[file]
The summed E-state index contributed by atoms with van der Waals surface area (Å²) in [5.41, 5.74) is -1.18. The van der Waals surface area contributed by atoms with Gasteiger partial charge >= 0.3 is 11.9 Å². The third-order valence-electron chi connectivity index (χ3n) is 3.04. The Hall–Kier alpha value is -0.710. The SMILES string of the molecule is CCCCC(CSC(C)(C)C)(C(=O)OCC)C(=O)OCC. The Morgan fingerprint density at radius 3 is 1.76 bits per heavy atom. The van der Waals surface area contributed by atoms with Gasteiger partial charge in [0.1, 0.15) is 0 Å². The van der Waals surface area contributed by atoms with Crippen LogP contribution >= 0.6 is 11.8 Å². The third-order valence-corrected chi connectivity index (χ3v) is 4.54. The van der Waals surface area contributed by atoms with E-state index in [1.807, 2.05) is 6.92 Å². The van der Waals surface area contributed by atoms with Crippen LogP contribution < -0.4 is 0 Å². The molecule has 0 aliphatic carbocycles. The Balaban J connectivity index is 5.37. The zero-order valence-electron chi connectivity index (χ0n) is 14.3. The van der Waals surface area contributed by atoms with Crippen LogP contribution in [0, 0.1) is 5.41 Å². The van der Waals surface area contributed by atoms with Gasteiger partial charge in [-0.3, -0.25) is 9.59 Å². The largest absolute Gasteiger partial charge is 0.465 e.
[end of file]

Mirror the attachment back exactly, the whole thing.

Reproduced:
The summed E-state index contributed by atoms with van der Waals surface area (Å²) in [5.41, 5.74) is -1.18. The van der Waals surface area contributed by atoms with Gasteiger partial charge >= 0.3 is 11.9 Å². The third-order valence-electron chi connectivity index (χ3n) is 3.04. The Hall–Kier alpha value is -0.710. The SMILES string of the molecule is CCCCC(CSC(C)(C)C)(C(=O)OCC)C(=O)OCC. The Morgan fingerprint density at radius 3 is 1.76 bits per heavy atom. The van der Waals surface area contributed by atoms with Gasteiger partial charge in [0.1, 0.15) is 0 Å². The van der Waals surface area contributed by atoms with Crippen LogP contribution >= 0.6 is 11.8 Å². The third-order valence-corrected chi connectivity index (χ3v) is 4.54. The van der Waals surface area contributed by atoms with E-state index in [1.807, 2.05) is 6.92 Å². The van der Waals surface area contributed by atoms with Crippen LogP contribution < -0.4 is 0 Å². The molecule has 0 aliphatic carbocycles. The Balaban J connectivity index is 5.37. The zero-order valence-electron chi connectivity index (χ0n) is 14.3. The van der Waals surface area contributed by atoms with Crippen LogP contribution in [0, 0.1) is 5.41 Å². The van der Waals surface area contributed by atoms with Gasteiger partial charge in [-0.3, -0.25) is 9.59 Å². The largest absolute Gasteiger partial charge is 0.465 e.